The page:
“I need two people to work during Qingming, any volunteers? If not, I’ll appoint them,” the leader wrote. When nobody responded, the manager appointed a worker named Chen Zhilong (陈志龙) as one of the people who needed to work during the holiday.

Qingming, which was celebrated on Wednesday, is a Chinese festival when people traditionally visit ancestral tombs to sweep them and pay respects to ancestors and departed loved ones in other ways, such as by burning paper. It’s been an official public holiday since 2008.

Chen Zhilong then reacted angrily to the request in the group chat and refused to work overtime, saying staff members were already working long hours, some working from 8am to 11pm, and he asked the manager: “Did we sign a labor contract or a slave deed?” Chen, who called out the company out for illegal overtime and temporary work practices, resigned from his job and was supported by the other workers in the group chat.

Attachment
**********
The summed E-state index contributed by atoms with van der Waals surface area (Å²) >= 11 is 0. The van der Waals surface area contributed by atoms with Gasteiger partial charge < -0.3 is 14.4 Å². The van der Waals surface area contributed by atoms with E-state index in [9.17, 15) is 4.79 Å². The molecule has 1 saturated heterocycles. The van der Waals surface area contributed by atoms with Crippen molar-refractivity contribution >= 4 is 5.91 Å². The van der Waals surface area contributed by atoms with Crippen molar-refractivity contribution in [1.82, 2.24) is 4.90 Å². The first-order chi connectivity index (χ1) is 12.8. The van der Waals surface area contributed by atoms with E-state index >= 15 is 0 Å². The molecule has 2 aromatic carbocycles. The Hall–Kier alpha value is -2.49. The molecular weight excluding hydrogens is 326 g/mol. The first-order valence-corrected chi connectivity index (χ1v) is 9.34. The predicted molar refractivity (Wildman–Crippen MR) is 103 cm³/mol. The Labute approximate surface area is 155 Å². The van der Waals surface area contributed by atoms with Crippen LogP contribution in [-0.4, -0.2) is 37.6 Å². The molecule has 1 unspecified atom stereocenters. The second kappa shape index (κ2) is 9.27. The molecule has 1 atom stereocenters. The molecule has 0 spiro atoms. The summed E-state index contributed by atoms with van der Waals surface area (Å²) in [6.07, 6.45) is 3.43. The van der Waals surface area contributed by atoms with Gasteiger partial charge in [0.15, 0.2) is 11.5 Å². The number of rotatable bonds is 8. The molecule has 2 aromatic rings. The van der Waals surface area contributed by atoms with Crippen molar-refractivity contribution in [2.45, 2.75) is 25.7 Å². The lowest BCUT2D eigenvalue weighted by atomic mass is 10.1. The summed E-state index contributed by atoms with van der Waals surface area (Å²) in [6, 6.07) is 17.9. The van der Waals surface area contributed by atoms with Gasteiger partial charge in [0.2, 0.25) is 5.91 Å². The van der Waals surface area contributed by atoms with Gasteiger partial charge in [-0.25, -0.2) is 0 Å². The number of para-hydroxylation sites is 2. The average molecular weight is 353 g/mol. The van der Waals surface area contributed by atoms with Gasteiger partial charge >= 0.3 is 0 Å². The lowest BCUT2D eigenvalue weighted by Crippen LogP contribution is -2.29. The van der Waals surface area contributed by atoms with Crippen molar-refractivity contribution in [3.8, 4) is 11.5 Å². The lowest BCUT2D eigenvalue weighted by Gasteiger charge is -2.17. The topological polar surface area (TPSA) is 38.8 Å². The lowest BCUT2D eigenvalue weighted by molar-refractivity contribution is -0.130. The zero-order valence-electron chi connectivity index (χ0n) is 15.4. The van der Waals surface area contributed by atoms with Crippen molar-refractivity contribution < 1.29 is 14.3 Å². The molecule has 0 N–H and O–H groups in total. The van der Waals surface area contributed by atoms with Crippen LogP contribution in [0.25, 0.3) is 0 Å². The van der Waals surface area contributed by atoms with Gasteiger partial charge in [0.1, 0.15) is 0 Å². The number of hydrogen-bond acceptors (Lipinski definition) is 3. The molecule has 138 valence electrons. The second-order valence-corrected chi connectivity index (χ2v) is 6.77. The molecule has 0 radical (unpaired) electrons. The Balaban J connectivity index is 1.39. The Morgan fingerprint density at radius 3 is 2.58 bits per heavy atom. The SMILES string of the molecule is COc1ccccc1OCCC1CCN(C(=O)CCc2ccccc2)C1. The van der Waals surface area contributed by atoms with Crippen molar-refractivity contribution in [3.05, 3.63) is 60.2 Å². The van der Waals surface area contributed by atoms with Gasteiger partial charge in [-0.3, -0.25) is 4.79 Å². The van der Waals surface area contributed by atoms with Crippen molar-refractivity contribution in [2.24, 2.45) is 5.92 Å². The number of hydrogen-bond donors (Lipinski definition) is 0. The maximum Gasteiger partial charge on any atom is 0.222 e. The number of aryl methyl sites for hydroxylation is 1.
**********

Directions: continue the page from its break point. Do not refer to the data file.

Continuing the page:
As the story fermented online, CETC soon responded and denied that the group chat belonged to one of their work units and that the person named Chen Zhilong did not work for them. CETC also emphasized that the persons spreading this kind of fake news could be held accountable.

A related hashtag received over 230 million views on Weibo on Thursday (#中电科称痛批加班员工非集团公司员工#), while one Xinhua news post about the issue received one million (!) ‘likes.’

CETC denies the group chat is related to them.

So, are the screenshots fake or not? Some commenters think they have been photoshopped, while other sources – including Sichuan’s labor union – claim the incident actually happened last year already in a different city. Many commenters think the CETC is just trying to silence the topic.

Another document that supposedly was proof of Chen Zhilong working at CETC was officially debunked on Weibo.

Despite discussions over whether or not the group chat is real, many say it does not matter since the main issue is about the problem of being asked to do overtime work or work during holidays – which is a common issue within many Chinese companies.